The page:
Not surprisingly, US aid tends to correlate with a favorable climate for business operations, and this is commonly improved by murder of labor and peasant organizers and human rights activists, and other such actions, yielding a secondary correlation between aid and egregious violation of human rights.8

These studies precede the Reagan years, when the topic was not worth studying because the correlations were so clear. And the tendencies continue to the present.

Small wonder that the President advises us to look forward, not backward — a convenient doctrine for those who hold the clubs. Those who are beaten by them tend to see the world differently, much to our annoyance.

An argument can be made that implementation of the CIA’s “torture paradigm” does not violate the 1984 Torture Convention, at least as Washington interprets it. Alfred McCoy points out that the highly sophisticated CIA paradigm, based on the “KGB’s most devastating torture technique,” keeps primarily to mental torture, not crude physical torture, which is considered less effective in turning people into pliant vegetables. McCoy writes that the Reagan administration carefully revised the international Torture Convention “with four detailed diplomatic ‘reservations’ focused on just one word in the convention’s 26-printed pages,” the word “mental.”

These intricately-constructed diplomatic reservations re-defined torture, as interpreted by the United States, to exclude sensory deprivation and self-inflicted painÑthe very techniques the CIA had refined at such great cost.” When Clinton sent the UN Convention to Congress for ratification in 1994, he included the Reagan reservations.

The President and Congress therefore exempted the core of the CIA torture paradigm from the US interpretation of the Torture Convention; and those reservations, McCoy observes, were “reproduced verbatim in domestic legislation enacted to give legal force to the UN Convention.” That is the “political land mine” that “detonated with such phenomenal force” in the Abu Ghraib scandal and in the shameful Military Commissions act that was passed with bipartisan support in 2006.

Accordingly, after the first exposure of Washington’s resort to torture, constitutional law professor Sanford Levinson observed that it could perhaps be justified in terms of the “interrogator-friendly” definition of torture adopted by Reagan and Clinton in their revision of international human rights law.9

Bush, of course, went beyond his predecessors in authorizing prima facie violations of international law, and several of his extremist innovations were struck down by the Courts. While Obama, like Bush, eloquently affirms our unwavering commitment to international law, he seems intent on substantially reinstating the extremist Bush measures. In the important case of Boumediene v. Bush in June 2008, the Supreme Court rejected as unconstitutional the Bush administration claim that prisoners in Guantanamo are not entitled to the right of habeas corpus.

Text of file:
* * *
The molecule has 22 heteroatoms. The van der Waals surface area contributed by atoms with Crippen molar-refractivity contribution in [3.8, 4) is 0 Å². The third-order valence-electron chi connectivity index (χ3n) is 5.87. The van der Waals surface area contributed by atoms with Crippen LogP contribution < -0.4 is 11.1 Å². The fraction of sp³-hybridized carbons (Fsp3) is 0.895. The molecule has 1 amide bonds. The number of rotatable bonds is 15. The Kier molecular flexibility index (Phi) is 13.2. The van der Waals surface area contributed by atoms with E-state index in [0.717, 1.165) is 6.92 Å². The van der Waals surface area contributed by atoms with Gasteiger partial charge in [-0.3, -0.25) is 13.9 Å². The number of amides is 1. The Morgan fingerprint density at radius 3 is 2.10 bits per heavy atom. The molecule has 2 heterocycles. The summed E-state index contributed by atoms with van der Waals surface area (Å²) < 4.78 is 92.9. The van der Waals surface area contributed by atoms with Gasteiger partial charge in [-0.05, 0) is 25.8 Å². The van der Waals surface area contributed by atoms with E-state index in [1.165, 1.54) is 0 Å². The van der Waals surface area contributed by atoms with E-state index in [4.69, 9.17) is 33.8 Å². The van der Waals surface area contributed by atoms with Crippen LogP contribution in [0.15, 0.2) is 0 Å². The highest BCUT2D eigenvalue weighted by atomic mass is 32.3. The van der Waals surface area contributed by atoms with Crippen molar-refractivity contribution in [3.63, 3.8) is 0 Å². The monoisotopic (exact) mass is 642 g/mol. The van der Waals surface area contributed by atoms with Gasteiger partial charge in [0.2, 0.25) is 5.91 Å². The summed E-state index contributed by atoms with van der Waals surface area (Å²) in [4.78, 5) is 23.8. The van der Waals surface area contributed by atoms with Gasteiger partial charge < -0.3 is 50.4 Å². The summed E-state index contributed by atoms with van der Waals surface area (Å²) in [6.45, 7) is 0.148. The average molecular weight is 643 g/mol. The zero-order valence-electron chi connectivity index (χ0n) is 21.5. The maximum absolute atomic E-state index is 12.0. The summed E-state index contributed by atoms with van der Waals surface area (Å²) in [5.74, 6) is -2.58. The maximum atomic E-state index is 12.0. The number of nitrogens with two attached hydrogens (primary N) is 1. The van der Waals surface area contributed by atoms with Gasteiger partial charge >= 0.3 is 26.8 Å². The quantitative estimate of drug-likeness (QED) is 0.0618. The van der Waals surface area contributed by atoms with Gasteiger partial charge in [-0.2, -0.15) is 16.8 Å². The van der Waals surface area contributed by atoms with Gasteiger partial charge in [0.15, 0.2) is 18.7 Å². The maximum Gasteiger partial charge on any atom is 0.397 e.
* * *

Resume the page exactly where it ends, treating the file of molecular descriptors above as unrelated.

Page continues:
Glenn Greenwald reviews the aftermath. Seeking to “preserve the power to abduct people from around the world” and imprison them without due process, the Bush administration decided to ship them to Bagram, treating “the Boumediene ruling, grounded in our most basic constitutional guarantees, as though it was some sort of a silly game — fly your abducted prisoners to Guantanamo and they have constitutional rights, but fly them instead to Bagram and you can disappear them forever with no judicial process.” Obama adopted the Bush position, “filing a brief in federal court that, in two sentences, declared that it embraced the most extremist Bush theory on this issue,” arguing that prisoners flown to Bagram from anywhere in the world — in the case in question, Yemenis and Tunisians captured in Thailand and the UAE — “can be imprisoned indefinitely with no rights of any kind — as long as they are kept in Bagram rather than Guantanamo.”

In March, a Bush-appointed federal judge “rejected the Bush/Obama position and held that the rationale of Boumediene applies every bit as much to Bagram as it does to Guantanamo.” The Obama administration announced that it would appeal the ruling, thus placing Obama’s Department of Justice “squarely to the Right of an extremely conservative, pro-executive-power, Bush 43-appointed judge on issues of executive power and due-process-less detentions,” in radical violation of Obama’s campaign promises and earlier stands.10

The case of Rasul v Rumsfeld appears to be following a similar trajectory. The plaintiffs charged that Rumsfeld and other high officials were responsible for their torture in Guantanamo, where they were sent after they were captured by Uzbeki warlord Rashid Dostum. Dostum is a notorious thug who was then a leader of the Northern Alliance, the Afghan faction supported by Russia, Iran, India, Turkey, and the Central Asian states, joined by the US as it attacked Afghanistan in October 2001. Dostum then turned him over to US custody, allegedly for bounty money. The plaintiffs claimed that they had traveled to Afghanistan to offer humanitarian relief. The Bush administration sought to have the case dismissed. Obama’s Department of Justice filed a brief supporting the Bush position that government officials are not liable for torture and other violations of due process in this case, because the Courts had not yet clearly established the rights that prisoners enjoy.11